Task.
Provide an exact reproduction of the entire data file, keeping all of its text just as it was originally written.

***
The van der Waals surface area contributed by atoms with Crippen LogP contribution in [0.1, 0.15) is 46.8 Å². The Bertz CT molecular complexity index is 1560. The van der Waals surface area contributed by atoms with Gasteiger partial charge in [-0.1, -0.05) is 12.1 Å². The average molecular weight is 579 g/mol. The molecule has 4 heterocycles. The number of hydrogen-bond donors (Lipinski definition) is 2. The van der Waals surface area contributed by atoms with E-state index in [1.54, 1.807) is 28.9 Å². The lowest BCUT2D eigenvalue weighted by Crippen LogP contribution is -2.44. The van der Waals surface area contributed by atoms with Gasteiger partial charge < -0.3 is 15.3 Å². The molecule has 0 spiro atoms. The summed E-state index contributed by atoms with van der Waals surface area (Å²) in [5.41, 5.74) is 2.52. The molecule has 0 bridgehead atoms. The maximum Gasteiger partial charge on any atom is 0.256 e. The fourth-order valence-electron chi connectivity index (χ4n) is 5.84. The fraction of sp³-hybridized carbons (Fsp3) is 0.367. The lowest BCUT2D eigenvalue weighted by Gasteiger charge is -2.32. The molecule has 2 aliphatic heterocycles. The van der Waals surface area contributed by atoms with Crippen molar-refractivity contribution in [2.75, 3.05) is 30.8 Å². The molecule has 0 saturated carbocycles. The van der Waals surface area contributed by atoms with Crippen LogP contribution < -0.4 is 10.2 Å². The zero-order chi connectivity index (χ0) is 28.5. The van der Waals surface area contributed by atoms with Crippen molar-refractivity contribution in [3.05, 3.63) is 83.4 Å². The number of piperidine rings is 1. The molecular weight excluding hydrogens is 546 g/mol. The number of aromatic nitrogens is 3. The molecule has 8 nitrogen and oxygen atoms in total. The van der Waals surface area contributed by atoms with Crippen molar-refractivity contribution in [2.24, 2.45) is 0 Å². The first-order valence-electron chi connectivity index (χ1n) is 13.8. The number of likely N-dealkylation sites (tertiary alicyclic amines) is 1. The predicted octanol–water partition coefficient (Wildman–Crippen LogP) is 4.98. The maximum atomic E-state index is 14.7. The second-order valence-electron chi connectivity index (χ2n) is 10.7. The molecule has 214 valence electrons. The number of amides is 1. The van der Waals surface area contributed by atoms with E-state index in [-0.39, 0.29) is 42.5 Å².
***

The van der Waals surface area contributed by atoms with Crippen LogP contribution in [0.1, 0.15) is 46.8 Å². The Bertz CT molecular complexity index is 1560. The van der Waals surface area contributed by atoms with Gasteiger partial charge in [-0.1, -0.05) is 12.1 Å². The average molecular weight is 579 g/mol. The molecule has 4 heterocycles. The number of hydrogen-bond donors (Lipinski definition) is 2. The van der Waals surface area contributed by atoms with E-state index in [1.54, 1.807) is 28.9 Å². The lowest BCUT2D eigenvalue weighted by Crippen LogP contribution is -2.44. The van der Waals surface area contributed by atoms with Gasteiger partial charge < -0.3 is 15.3 Å². The molecule has 0 spiro atoms. The summed E-state index contributed by atoms with van der Waals surface area (Å²) in [5.41, 5.74) is 2.52. The molecule has 0 bridgehead atoms. The maximum Gasteiger partial charge on any atom is 0.256 e. The fourth-order valence-electron chi connectivity index (χ4n) is 5.84. The fraction of sp³-hybridized carbons (Fsp3) is 0.367. The lowest BCUT2D eigenvalue weighted by Gasteiger charge is -2.32. The molecule has 2 aliphatic heterocycles. The van der Waals surface area contributed by atoms with Crippen molar-refractivity contribution in [2.75, 3.05) is 30.8 Å². The molecule has 0 saturated carbocycles. The van der Waals surface area contributed by atoms with Crippen LogP contribution < -0.4 is 10.2 Å². The zero-order chi connectivity index (χ0) is 28.5. The van der Waals surface area contributed by atoms with Crippen molar-refractivity contribution in [3.05, 3.63) is 83.4 Å². The number of piperidine rings is 1. The molecular weight excluding hydrogens is 546 g/mol. The number of aromatic nitrogens is 3. The molecule has 8 nitrogen and oxygen atoms in total. The van der Waals surface area contributed by atoms with Crippen molar-refractivity contribution in [2.24, 2.45) is 0 Å². The first-order valence-electron chi connectivity index (χ1n) is 13.8. The number of likely N-dealkylation sites (tertiary alicyclic amines) is 1. The predicted octanol–water partition coefficient (Wildman–Crippen LogP) is 4.98. The maximum atomic E-state index is 14.7. The second-order valence-electron chi connectivity index (χ2n) is 10.7. The molecule has 214 valence electrons. The number of amides is 1. The van der Waals surface area contributed by atoms with E-state index in [-0.39, 0.29) is 42.5 Å².